This is what was happening the evening before we left... The haboobs were cute the first few times. By the end (after just having washed the car) I was pretty over them.
We saw a whole lot of country in those three days. Some of it really beautiful... specifically New Mexico... unfortunately I was driving during that portion, and didn't get any photos. When I was in the passenger seat, which was rarely as I prefer to drive, I did snag photos out the window at 75mph...
All righty... reviews! Other than sit there and think about how sore my ass was and take pictures out of windows, I did some reading.
Railsea, by China Mieville, to be exact. I'd been reading it for more than a month, but, despite liking it, just couldn't get into it. I blame Phoenix. I would read a bit here, a bit there, but that was it. My concentration wasn't present. The car solved that. Now, I do have to admit to being somewhat biased when it comes to China Mieville. See, he's my Other Boyfriend. He just hasn't acknowledged it yet. See, if you're not familiar with him, he's insanely handsome, crazily smart, lectures at feminist conventions, is a fan of socialism, and, did I mention... he's sexy as fuck?
But this is where my Mea Culpa comes in... his last few books I just haven't been able to get into. The City and The City, while it had an interesting premise (two cities that co-exist literally within each other, but whose respective residents aren't allowed to interact with each other... think Israel/Palestine) just felt like socio-political lecturing to me. I didn't make it past the first chapter. Kraken also had some interesting concepts (Competing manufactured apocalypses, anyone? Giant squid gods?) and held my interest a bit more. I still set it aside 400 pages in. Someday I'll finish it off, I suspect, just not right away.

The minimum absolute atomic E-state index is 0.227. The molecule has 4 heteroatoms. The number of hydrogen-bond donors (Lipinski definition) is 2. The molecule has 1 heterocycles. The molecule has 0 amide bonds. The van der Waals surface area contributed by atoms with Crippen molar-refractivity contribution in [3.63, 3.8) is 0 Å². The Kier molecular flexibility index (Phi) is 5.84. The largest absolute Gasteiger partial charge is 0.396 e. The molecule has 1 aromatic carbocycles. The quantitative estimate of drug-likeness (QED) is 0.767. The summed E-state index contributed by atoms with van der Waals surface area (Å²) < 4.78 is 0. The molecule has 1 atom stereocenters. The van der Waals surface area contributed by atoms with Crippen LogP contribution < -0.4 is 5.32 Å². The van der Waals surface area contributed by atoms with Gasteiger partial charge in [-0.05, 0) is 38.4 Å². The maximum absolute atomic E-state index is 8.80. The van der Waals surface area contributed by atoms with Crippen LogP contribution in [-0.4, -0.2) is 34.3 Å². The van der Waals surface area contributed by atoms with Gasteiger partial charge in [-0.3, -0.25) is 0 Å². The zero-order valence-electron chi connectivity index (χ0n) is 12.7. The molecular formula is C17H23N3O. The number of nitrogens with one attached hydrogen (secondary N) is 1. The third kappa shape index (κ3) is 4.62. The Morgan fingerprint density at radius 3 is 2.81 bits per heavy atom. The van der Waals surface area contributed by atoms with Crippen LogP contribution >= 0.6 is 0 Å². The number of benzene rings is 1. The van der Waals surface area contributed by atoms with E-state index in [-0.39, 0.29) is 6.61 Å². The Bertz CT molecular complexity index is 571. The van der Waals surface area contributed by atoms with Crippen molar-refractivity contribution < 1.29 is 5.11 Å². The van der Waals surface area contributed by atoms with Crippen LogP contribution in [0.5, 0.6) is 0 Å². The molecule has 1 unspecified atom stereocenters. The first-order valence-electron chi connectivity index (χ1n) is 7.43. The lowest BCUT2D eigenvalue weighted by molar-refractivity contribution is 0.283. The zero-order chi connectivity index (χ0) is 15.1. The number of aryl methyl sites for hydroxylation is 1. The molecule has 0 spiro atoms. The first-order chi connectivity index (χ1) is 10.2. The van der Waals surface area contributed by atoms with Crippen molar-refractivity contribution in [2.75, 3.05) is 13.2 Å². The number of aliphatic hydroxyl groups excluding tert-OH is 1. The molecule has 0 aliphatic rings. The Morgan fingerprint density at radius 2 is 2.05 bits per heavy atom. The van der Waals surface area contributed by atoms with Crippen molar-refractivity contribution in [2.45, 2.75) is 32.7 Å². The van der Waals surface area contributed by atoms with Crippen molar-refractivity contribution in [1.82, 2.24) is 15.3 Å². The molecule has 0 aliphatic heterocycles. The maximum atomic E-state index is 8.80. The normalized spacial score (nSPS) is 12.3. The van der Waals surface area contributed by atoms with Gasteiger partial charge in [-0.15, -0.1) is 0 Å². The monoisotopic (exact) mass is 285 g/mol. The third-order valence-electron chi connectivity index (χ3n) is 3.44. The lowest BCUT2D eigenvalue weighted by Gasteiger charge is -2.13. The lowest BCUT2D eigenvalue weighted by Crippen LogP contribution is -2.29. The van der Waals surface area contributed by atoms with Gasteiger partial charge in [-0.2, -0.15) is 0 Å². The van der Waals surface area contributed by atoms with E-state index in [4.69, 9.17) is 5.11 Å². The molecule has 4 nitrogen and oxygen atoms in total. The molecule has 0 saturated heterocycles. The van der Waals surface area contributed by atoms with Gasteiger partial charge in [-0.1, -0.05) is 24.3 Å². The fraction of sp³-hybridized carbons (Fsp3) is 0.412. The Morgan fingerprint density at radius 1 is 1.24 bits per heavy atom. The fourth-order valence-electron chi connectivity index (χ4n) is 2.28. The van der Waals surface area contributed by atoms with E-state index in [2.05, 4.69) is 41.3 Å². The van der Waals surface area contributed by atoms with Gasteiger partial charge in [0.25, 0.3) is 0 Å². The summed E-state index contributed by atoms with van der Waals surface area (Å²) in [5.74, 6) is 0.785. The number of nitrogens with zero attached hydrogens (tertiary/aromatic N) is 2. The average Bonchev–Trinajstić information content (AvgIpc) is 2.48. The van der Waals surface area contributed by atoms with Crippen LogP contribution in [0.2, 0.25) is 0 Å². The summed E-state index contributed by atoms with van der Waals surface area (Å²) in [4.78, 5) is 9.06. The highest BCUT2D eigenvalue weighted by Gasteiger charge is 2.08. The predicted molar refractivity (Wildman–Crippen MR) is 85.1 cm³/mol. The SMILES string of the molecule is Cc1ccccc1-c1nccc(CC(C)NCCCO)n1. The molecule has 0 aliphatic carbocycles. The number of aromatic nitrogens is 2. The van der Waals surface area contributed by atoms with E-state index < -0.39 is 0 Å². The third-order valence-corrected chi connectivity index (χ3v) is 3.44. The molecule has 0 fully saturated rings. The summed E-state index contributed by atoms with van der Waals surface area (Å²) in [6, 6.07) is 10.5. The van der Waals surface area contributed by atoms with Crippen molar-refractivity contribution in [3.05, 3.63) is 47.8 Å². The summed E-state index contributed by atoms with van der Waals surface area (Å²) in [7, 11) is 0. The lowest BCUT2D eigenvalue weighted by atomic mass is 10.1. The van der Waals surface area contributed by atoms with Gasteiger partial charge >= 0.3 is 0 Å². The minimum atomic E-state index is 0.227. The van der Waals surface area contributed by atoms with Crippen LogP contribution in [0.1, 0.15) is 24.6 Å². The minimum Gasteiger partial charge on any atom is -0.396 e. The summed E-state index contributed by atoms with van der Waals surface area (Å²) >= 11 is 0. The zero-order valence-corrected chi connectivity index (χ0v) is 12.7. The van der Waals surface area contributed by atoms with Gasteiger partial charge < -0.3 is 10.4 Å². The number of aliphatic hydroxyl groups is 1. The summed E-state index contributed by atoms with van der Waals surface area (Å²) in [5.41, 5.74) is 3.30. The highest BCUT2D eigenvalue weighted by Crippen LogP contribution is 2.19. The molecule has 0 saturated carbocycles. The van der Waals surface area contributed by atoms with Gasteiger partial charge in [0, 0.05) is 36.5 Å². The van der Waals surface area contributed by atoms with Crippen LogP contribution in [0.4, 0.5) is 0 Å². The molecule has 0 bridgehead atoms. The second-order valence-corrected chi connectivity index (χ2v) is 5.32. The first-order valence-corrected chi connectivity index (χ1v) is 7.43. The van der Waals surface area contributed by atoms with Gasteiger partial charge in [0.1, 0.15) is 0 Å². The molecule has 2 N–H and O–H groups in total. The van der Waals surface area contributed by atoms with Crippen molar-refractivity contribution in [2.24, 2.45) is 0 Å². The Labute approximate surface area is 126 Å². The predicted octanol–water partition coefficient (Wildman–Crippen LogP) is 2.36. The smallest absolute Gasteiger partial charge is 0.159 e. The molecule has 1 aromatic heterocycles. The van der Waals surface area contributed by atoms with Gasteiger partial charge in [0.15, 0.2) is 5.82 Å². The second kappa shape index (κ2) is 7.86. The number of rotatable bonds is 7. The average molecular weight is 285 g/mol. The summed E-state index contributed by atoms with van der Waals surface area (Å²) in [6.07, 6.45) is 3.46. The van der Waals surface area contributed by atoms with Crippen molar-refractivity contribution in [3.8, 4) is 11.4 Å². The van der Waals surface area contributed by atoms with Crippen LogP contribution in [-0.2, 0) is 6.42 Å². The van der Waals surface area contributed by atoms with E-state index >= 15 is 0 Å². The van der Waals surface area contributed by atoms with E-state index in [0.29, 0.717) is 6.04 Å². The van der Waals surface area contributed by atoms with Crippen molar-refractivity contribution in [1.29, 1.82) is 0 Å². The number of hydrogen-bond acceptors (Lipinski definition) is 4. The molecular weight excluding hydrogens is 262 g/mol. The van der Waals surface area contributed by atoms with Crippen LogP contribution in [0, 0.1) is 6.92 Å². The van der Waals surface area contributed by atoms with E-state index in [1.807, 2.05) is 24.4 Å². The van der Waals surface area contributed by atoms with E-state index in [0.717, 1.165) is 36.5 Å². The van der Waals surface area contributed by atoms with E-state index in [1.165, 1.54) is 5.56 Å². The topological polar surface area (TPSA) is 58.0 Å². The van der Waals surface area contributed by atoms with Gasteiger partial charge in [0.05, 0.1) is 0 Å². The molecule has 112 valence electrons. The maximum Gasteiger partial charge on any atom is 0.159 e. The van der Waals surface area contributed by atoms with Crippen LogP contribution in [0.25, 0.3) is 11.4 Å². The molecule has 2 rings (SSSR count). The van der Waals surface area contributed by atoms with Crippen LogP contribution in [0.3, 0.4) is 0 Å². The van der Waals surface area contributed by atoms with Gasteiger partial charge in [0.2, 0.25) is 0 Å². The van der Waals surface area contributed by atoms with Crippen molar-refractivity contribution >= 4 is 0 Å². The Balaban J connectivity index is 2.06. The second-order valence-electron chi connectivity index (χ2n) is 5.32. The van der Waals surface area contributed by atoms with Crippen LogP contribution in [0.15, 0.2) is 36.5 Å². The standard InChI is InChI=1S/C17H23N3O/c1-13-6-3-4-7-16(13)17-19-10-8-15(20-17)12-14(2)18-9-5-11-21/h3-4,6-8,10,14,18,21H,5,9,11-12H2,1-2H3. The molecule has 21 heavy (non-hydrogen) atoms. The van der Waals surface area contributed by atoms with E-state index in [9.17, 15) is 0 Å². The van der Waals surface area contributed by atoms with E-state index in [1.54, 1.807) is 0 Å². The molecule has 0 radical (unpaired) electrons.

But I'm not speaking of those books, am I? I'm speaking of Railsea. A return to what I originally found intriguing about his works... excellent world-building, a layer (or more) of philosophy, and some action thrown into the mix for good measure.
The story follows Sham ap Soorap, a young man who works and lives upon a train captained by a woman hunting her philosophy. (that's not a mis-speak on my part, that really is what she's hunting, literally) Over the course of the tale, we see him discover there are other things out there, mysteries of the Railsea to be solved, and is own philosophies to be hunted. If you've never dove into a Mieville book, this is an excellent one to start with. Not too heady, not too weird, not too dark.